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'Turkey' things up with cut-outs from the Chamber

WORTHINGTON -- Seriously, how often does a person or a business get asked to personalize their own turkey?

Yet, that is what the Worthington Area Chamber of Commerce Community Improvement Committee is asking people to do. Businesses and residents are encouraged to purchase a 3-foot tall wooden turkey cut-out from the Chamber and paint it to their own wishes, using whatever kind of creative idea they can dream up.

The turkeys can then be displayed in businesses and residences throughout the King Turkey Day festivities, which is right around the corner on Sept. 17.

Committee member Susanne Murphy said the turkeys are made of plywood and come with a pattern of what the inside lines of the bird would look like.

"We encourage people to be creative with the cut-outs," Murphy said. "Ask some kids or employees to get involved."

So what inspired the committee to create huge turkey cut-outs? According to Murphy, the committee made cut-outs last winter of snowmen and displayed them by the "Welcome to Worthington" signs stationed at each major road into town.

"They were such a big hit, we did flowers in the spring and got a lot of great comments on them," Murphy explained. "We decided to do turkeys for the celebration and have them in town also, in the spirit of celebrating King Turkey Day."

The Bob Demuths -- father and son -- made the snowmen cutouts, and Bob Demuth Jr. made the turkeys that will be posted at the Worthington signs. The turkeys available for sale at the Chamber were cut out by Marv Rall.

"Our goal is to have a turkey in every window," Murphy said with a laugh. "King Turkey Day is a major event for Worthington, so who wouldn't people want to be a part of it?"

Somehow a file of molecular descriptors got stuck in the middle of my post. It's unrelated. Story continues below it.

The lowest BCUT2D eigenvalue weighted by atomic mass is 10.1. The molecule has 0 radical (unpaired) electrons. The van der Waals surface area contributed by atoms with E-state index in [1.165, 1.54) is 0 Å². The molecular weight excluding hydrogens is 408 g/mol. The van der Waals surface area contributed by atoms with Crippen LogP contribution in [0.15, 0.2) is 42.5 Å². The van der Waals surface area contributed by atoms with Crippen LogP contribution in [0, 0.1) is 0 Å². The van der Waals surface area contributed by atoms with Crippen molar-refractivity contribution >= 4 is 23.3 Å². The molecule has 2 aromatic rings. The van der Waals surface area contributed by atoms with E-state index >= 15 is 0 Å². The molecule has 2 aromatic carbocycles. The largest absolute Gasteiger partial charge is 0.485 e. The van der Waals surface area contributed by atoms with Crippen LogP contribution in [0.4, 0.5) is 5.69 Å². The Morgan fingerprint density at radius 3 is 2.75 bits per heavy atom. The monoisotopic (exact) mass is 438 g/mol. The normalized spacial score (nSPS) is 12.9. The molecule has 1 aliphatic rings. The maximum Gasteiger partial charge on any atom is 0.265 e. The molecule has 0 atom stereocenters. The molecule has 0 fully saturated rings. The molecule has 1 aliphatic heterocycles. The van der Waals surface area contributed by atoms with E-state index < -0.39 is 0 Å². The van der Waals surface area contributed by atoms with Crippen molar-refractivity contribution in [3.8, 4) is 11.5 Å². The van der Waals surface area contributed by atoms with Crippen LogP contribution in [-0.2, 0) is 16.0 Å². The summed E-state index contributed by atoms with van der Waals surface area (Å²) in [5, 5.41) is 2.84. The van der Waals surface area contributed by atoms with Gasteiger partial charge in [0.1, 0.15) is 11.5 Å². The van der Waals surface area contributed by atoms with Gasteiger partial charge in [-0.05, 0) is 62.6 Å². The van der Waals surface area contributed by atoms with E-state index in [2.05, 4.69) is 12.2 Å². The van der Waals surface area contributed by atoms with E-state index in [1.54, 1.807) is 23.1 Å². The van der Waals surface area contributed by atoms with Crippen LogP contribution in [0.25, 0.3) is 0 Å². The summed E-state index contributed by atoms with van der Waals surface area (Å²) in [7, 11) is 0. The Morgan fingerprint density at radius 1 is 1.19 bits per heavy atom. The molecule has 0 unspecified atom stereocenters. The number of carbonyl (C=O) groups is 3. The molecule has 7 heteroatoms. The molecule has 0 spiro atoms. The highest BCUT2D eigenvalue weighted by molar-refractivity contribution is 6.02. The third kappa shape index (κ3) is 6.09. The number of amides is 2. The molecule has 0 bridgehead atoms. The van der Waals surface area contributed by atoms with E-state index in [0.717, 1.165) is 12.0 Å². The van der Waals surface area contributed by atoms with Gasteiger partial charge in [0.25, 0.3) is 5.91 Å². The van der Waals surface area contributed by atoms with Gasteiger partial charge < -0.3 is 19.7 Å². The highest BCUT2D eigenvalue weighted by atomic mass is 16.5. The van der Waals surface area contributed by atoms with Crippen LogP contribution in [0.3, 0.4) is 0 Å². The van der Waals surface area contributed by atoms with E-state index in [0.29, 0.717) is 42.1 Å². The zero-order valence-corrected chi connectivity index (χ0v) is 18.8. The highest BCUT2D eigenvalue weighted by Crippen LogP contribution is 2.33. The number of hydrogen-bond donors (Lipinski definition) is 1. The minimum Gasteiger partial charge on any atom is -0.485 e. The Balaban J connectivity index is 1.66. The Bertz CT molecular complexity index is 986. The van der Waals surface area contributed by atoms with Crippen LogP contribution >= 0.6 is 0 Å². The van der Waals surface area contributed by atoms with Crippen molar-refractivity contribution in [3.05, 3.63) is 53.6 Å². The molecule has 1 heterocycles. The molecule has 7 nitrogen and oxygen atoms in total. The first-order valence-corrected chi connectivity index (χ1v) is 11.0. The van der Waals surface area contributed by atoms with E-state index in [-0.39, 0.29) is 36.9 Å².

Originally, 40 plywood cut-outs were made, but Murphy said more can be made if the first batch sells out.

John Standafer of Edward Jones stopped in at the Chamber office Wednesday to purchase a turkey, but had a bit of a problem.

"I have no artistic talent," he said.

No problem, according to Murphy.

"I don't either," she confided. "My neighbor kids are doing mine."

But if more artistic help is needed, residents or businesses can feel free to consult the Chamber, which will help them hook up with a few people who are brimming with creative artistic ideas.

"It's not a contest -- it's about joining in the fun of King Turkey Day," Murphy stated.

To go along with the cut-outs, the Community Improvement committee is also handing out the smaller turkey pattern to area elementary schools and asking students to color or paint them.

The drawings can be brought into the chamber office or Lit'l Wizards and exchanged for a treat, Murphy said.

The creations will be displayed in various places in the city throughout the festival weekend.